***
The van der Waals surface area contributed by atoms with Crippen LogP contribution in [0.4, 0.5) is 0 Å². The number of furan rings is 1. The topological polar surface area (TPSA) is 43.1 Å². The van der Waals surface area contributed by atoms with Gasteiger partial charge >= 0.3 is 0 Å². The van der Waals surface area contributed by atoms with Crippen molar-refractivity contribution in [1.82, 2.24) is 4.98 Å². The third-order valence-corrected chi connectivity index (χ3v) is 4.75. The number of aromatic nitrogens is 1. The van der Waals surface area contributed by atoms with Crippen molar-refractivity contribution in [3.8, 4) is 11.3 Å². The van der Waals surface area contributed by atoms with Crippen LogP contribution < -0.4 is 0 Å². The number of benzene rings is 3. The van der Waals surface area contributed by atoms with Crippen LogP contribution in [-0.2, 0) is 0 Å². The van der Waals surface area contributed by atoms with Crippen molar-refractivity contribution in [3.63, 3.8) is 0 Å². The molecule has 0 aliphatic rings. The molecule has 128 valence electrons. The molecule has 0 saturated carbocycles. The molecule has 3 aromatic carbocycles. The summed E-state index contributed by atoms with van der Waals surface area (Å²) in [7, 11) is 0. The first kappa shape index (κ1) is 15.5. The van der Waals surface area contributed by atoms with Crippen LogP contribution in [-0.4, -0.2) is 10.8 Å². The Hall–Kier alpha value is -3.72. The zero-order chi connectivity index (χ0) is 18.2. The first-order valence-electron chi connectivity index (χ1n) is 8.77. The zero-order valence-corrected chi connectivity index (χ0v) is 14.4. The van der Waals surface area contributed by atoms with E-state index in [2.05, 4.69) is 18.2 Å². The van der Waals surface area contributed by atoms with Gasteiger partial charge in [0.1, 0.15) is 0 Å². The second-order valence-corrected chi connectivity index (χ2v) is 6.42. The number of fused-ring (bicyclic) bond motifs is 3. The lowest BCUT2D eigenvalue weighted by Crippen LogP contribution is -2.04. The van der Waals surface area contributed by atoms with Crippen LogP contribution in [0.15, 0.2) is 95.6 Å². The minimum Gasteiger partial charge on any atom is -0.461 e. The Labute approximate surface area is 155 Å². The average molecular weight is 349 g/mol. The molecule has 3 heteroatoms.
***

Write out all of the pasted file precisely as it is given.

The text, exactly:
The van der Waals surface area contributed by atoms with Crippen LogP contribution in [0.4, 0.5) is 0 Å². The number of furan rings is 1. The topological polar surface area (TPSA) is 43.1 Å². The van der Waals surface area contributed by atoms with Gasteiger partial charge >= 0.3 is 0 Å². The van der Waals surface area contributed by atoms with Crippen molar-refractivity contribution in [1.82, 2.24) is 4.98 Å². The third-order valence-corrected chi connectivity index (χ3v) is 4.75. The number of aromatic nitrogens is 1. The van der Waals surface area contributed by atoms with Crippen molar-refractivity contribution in [3.8, 4) is 11.3 Å². The van der Waals surface area contributed by atoms with Crippen LogP contribution < -0.4 is 0 Å². The number of benzene rings is 3. The van der Waals surface area contributed by atoms with Crippen LogP contribution in [-0.2, 0) is 0 Å². The van der Waals surface area contributed by atoms with Crippen molar-refractivity contribution in [3.63, 3.8) is 0 Å². The molecule has 0 aliphatic rings. The molecule has 128 valence electrons. The molecule has 0 saturated carbocycles. The molecule has 3 aromatic carbocycles. The summed E-state index contributed by atoms with van der Waals surface area (Å²) in [7, 11) is 0. The first kappa shape index (κ1) is 15.5. The van der Waals surface area contributed by atoms with Crippen LogP contribution in [-0.4, -0.2) is 10.8 Å². The Hall–Kier alpha value is -3.72. The zero-order chi connectivity index (χ0) is 18.2. The first-order valence-electron chi connectivity index (χ1n) is 8.77. The zero-order valence-corrected chi connectivity index (χ0v) is 14.4. The van der Waals surface area contributed by atoms with E-state index in [2.05, 4.69) is 18.2 Å². The van der Waals surface area contributed by atoms with Gasteiger partial charge in [0.1, 0.15) is 0 Å². The second-order valence-corrected chi connectivity index (χ2v) is 6.42. The number of fused-ring (bicyclic) bond motifs is 3. The lowest BCUT2D eigenvalue weighted by Crippen LogP contribution is -2.04. The van der Waals surface area contributed by atoms with Crippen LogP contribution in [0.15, 0.2) is 95.6 Å². The minimum Gasteiger partial charge on any atom is -0.461 e. The Labute approximate surface area is 155 Å². The average molecular weight is 349 g/mol. The molecule has 3 heteroatoms.